A combination of traditional Peruvian dishes suitable for vegetarians, including papa a la huancaína and papas a la ocopa. Photo by G M, flickr.com.
It’s hard to find traditional Peruvian food for vegetarians. Most of the classic dishes are meat or fish based, so it’s not easy for a vegetarian to explore the world of authentic Peruvian cuisine.
But there are a few options. I’m not a vegetarian, but I’ve tried my best to compile a list of authentic, unadulterated Peruvian dishes that are suitable for vegetarians, without simply being vegetarian spins on classic dishes (i.e. tofu ceviche or seitan saltado).
Quite a few of the options below are typically served as starters or side dishes. Potatoes also feature heavily; Peru is king when it comes to potatoes, so that’s no great surprise. As a vegetarian, you might well get sick of spuds by the time you leave Peru.
Be careful with some of the dishes mentioned here, particularly the soups, as they might have, for example, chicken broth bases. It’s always best to ask before you order. This list is also based on a lacto-ovo vegetarian diet, so eggs and dairy products have been included.
If you can think of any more traditional vegetarian dishes in Peru, please let me know in the comments section and I’ll add them to the list.
Authentic Peruvian Food for Vegetarians
- Papas a la ocopa — Papas a la ocopa is a traditional potato dish from Arequipa. Normally served as a starter, it’s a simple dish of sliced boiled potatoes covered in a creamy sauce of queso fresco, garlic, ají amarillo, peanuts and the wonderful huacatay (Peruvian black mint).
- Ensalada de chonta — Chonta, known more commonly outside Peru as heart of palm, is a textural wonder with a smooth subtle taste that makes it perfect for salads. It can shine in a green salad, or equally well in a quinoa salad.
- Ensalada de pallares — A clean, quite zesty salad made with pallares, otherwise known as Lima beans (a good source of protein and molybdenum, among other things). The salad often contains tomato, onion, parsley and key lime juice.
- Papa a la huancaína — Papa a la huancaína, like papas a la ocopa, is a dish of boiled yellow potatoes covered in a mildly spicy and creamy cheese sauce made from queso fresco, ají amarillo and evaporated milk. It’s often served on lettuce leaves with some black olives and a slice of hard-boiled egg. It’s extremely common across Peru, typically as a starter.
- Sopa de habas (chupe de habas) — Sopa de habas, or chupe de habas, is a simple but satisfying bean soup. Various versions exist, normally using onion, garlic and maybe tomato and yellow potatoes. Be careful, as some cooks might use chicken stock instead of water, so ask in advance.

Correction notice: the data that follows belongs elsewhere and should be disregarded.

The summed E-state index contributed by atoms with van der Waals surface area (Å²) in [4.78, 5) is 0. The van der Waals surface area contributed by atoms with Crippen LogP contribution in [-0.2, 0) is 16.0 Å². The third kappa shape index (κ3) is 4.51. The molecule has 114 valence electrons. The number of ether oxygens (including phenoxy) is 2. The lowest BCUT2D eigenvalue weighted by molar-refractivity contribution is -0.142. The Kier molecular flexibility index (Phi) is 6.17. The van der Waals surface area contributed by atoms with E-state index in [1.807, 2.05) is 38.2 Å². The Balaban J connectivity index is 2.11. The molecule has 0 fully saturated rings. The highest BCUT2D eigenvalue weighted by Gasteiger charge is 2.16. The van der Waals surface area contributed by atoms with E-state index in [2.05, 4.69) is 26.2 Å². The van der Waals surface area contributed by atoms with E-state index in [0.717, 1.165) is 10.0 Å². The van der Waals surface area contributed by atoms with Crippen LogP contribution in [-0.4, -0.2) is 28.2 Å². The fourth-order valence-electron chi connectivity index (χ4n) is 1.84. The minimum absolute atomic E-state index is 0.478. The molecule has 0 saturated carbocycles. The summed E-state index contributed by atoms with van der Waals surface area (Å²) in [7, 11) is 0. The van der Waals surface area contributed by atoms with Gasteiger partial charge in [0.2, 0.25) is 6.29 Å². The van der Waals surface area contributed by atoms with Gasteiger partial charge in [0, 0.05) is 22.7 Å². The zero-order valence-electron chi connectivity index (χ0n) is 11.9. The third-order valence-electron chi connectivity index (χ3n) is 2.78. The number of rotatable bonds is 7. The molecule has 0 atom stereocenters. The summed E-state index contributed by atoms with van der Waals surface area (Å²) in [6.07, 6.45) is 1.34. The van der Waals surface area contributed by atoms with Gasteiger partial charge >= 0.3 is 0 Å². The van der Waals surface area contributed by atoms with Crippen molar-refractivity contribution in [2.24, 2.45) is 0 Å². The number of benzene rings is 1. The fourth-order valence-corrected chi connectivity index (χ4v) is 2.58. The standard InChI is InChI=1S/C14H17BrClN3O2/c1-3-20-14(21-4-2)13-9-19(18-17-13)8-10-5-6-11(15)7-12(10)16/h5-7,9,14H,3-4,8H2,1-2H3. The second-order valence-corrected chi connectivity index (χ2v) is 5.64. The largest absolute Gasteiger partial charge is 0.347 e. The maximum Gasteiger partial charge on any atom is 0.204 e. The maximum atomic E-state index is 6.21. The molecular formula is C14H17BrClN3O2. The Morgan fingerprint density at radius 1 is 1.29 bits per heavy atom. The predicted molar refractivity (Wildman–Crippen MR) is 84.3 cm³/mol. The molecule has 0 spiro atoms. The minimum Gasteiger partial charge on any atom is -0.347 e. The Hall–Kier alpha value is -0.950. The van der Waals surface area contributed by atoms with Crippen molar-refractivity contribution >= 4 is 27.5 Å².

- Choclo (choclo con queso) — Choclo is basically regular corn, although the kernels are probably larger and less sweet than you’re used to. In the street, vendors sell choclo on the cob (corn on the cob), sometimes accompanied by cheese. It’s a great combination and especially handy when you’re on the move.
- Solterito arequipeño — A classic Arequipa salad dish of diced and mixed up bits and pieces, typically including beans, choclo (corn), onion, carrot, queso fresco, green olives, rocoto chili pepper, tomato and a touch of anise.
- Pastel de papas — Another dish from Arequipa, the pastel de papas (potato pie) is a simple but filling dish similar to the French potatoes au gratin. It’s built up with layers of white potatoes, cheese, eggs, milk and butter, before being cooked in the oven. Pastel de papas is often served as an accompaniment to dishes in restaurants and homes in the Arequipa region, or sometimes as a stand-alone dish.
- Tallarines a la huancaína — This spaghetti or noodle dish uses the same mildly spicy and creamy huancaína cheese sauce as used in papa a la huancaína. It’s normally served alongside chicken or beef (on one plate, e.g. tallarines a la huancaína con pollo), but you might find it as a side dish. Or you can try asking for it without the meat, ideally at a reduced price.
- Ensalada rusa — Enslada rusa is a Spanish potato salad that’s also popular throughout Peru, where it’s sometimes served as a starter. Peruvian ensalada rusa tends to be heavy on the beetroot, which gives it great flavor and a deep purple-red color. Along with potatoes and beetroot, other ingredients may include boiled and diced up carrots, green beans, mayonnaise and boiled eggs.
- Caldo Verde — A popular dish in Cajamarca, caldo verde (literally “green broth”) is a potato-based soup with a whole bunch of herbs that could include parsley, paico, huacatay, hierbabuena and/or ruda. Often contains beaten eggs. (Thanks to Brian Horsley of Marañon Chocolate for this suggestion)